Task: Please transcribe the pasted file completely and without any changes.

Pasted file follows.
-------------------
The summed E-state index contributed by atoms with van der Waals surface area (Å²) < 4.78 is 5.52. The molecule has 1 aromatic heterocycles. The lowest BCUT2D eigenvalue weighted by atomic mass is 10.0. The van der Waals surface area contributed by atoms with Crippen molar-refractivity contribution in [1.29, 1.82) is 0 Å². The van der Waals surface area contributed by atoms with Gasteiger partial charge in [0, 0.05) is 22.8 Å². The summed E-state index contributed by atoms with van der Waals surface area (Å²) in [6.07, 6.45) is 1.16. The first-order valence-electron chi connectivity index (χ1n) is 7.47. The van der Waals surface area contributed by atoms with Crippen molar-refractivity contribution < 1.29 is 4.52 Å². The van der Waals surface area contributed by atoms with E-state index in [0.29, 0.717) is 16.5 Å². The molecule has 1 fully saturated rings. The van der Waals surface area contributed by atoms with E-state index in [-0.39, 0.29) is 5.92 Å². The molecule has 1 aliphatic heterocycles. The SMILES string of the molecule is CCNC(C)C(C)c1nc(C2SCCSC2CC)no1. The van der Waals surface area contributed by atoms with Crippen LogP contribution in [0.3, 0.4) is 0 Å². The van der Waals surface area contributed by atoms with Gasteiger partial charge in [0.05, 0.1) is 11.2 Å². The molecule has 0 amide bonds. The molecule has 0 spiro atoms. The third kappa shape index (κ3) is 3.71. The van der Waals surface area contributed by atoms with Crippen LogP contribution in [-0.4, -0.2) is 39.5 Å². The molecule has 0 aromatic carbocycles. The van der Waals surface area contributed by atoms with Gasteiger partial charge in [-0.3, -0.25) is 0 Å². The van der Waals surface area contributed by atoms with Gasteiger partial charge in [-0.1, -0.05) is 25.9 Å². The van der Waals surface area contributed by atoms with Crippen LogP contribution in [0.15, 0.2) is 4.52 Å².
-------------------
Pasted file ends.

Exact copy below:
The summed E-state index contributed by atoms with van der Waals surface area (Å²) < 4.78 is 5.52. The molecule has 1 aromatic heterocycles. The lowest BCUT2D eigenvalue weighted by atomic mass is 10.0. The van der Waals surface area contributed by atoms with Crippen molar-refractivity contribution in [1.29, 1.82) is 0 Å². The van der Waals surface area contributed by atoms with Gasteiger partial charge in [0, 0.05) is 22.8 Å². The summed E-state index contributed by atoms with van der Waals surface area (Å²) in [6.07, 6.45) is 1.16. The first-order valence-electron chi connectivity index (χ1n) is 7.47. The van der Waals surface area contributed by atoms with Crippen molar-refractivity contribution < 1.29 is 4.52 Å². The van der Waals surface area contributed by atoms with E-state index in [0.29, 0.717) is 16.5 Å². The molecule has 1 fully saturated rings. The van der Waals surface area contributed by atoms with E-state index in [-0.39, 0.29) is 5.92 Å². The molecule has 1 aliphatic heterocycles. The SMILES string of the molecule is CCNC(C)C(C)c1nc(C2SCCSC2CC)no1. The van der Waals surface area contributed by atoms with Crippen LogP contribution in [0.3, 0.4) is 0 Å². The van der Waals surface area contributed by atoms with Gasteiger partial charge in [0.05, 0.1) is 11.2 Å². The molecule has 0 amide bonds. The molecule has 0 spiro atoms. The third kappa shape index (κ3) is 3.71. The van der Waals surface area contributed by atoms with Crippen LogP contribution in [-0.4, -0.2) is 39.5 Å². The molecule has 0 aromatic carbocycles. The van der Waals surface area contributed by atoms with Gasteiger partial charge in [-0.3, -0.25) is 0 Å². The van der Waals surface area contributed by atoms with Gasteiger partial charge in [-0.1, -0.05) is 25.9 Å². The van der Waals surface area contributed by atoms with Crippen LogP contribution in [0.15, 0.2) is 4.52 Å².